"As a second year management student at Bath, I studied a module in macroeconomics, and became interested in pursuing a career in fundamental econometrics."
This sentence provides the background of your degree and university, but also why both have influenced your applying to this role.

"Having read the description of your Risk Management graduate programme on your website, I believe I am a good match to the skillset that you require."
Again, this sentence is fine, but it doesn’t really contribute towards answering the questions. Try: 
"My modules in financial statistics and corporate finance at Imperial have equipped me with skills which, having reviewed the programme description on your website, I think would make me a good match for your Risk Management graduate programme."
This adds value in that it justifies both your interest in and your suitability to a particular programme.

Grab attention 
The first paragraph of your letter is definitely the most important. First impressions are key when reading a cover letter. If the first paragraph hasn't caught the readers attention, then if it’s a large pile of applications (which is often is), then they might well not even bother with the rest.
Take a step back from everything you know and have learned about writing cover letters. What is the one thing about you that you think gives you the best chance of being chosen for an interview? Whatever that is, you should try to get it into the first paragraph.

There are a few ways to catch someone's attention in the first paragraph. Mention:- Something impressive - a (ideally relevant) scholarship/prize/award that you have won Something different - an overseas semester, an unusual internship, a key position in a society Unusual reason for applying - if you have something to mention that might be different to the usual reasons A contact name - if you met someone at a fair who impressed you and you remember them by name, mention it.

Don’t be obvious 
Definitely no to including any of: "I read the Financial Times every day." "I have always wanted to work for your Firm since I was young." (or any iteration of that)
"My father worked in banking, therefore I want to work in banking."

Don’t finish badly. 
The graduate recruitment process at most major firms is a well-oiled machine. They will process your application as soon as they can, within the bounds of their process. Don’t demean a good letter by appearing needy/arrogant/annoying/presumptuous/over-eager/desperate.  Don’t sound like you assume you will get an interview. Don’t provide a million contact details - put the standard ones on your CV and the top of your cover letter and leave it at that. Some examples of this are:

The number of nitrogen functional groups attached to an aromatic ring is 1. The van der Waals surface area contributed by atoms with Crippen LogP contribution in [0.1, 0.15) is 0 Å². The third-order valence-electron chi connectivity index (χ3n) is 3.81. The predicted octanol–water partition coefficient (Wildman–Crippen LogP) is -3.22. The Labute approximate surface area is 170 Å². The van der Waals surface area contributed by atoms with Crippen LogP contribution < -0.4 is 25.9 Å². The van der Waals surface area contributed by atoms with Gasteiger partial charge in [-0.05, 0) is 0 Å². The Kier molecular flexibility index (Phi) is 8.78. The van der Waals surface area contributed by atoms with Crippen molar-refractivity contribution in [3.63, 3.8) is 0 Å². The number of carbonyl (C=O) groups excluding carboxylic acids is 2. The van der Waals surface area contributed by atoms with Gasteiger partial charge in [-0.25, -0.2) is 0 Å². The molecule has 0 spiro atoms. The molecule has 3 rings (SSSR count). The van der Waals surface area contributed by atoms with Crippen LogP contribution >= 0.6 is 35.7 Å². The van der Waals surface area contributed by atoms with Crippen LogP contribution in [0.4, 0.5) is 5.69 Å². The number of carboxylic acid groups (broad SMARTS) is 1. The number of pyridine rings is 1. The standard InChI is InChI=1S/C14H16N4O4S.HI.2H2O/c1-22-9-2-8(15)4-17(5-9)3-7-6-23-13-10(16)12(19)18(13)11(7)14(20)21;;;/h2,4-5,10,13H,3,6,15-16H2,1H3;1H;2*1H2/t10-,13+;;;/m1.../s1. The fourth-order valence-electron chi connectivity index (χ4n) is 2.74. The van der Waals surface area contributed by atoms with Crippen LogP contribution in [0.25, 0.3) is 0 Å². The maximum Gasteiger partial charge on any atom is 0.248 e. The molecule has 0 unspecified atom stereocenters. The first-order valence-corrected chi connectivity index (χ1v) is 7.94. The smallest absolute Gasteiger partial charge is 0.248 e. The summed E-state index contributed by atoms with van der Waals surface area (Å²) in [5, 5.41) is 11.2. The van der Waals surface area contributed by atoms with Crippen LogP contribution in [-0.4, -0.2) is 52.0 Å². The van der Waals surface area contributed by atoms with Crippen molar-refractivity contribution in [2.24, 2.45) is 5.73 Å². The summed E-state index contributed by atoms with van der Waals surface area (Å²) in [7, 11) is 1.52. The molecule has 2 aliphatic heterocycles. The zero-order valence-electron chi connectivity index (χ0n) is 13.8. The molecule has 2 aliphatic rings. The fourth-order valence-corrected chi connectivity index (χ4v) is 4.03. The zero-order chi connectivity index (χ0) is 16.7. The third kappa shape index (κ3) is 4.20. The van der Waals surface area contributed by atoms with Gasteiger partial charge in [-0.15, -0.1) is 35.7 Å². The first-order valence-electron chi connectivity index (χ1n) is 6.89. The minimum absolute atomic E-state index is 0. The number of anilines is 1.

"Please contact me as soon as possible to discuss further" 
"Please call me at your earliest convenience" 
"Call me asap so we can discuss how I can help your firm." 
"I can be contacted on <this email>, <this mobile>, <this home number>, <this skype name>, <this twitter address>" etc.
"Please call me urgently to arrange an interview." 
"I look forward to speaking with you further at interview to elaborate."

Once you've written your cover letter, share it with some friends/family whose opinions you respect. It can be good to get some feedback from a third party. However, as I mentioned at the start, cover letters are very subjective, so don’t try to incorporate everyone's opinions, or you will end up with a very muddled letter.

And that includes not following all of my advice if it doesn't suit you, or you don’t believe it. That is absolutely fine - this is just my opinion. The next recruiter you talk to might well tell you something completely different.

If you want any help with your cover letter, I'm happy to take a look and provide some feedback. You can email it to this address: gradjobsuk@yahoo.co.uk 
Please let me know in your email any particular concerns you have about it so I can address them...

1 comment:

  1. An important point is a resume and cover letter should be the marketing tools that help candidate to land the position that is perfect for him.Cover Letters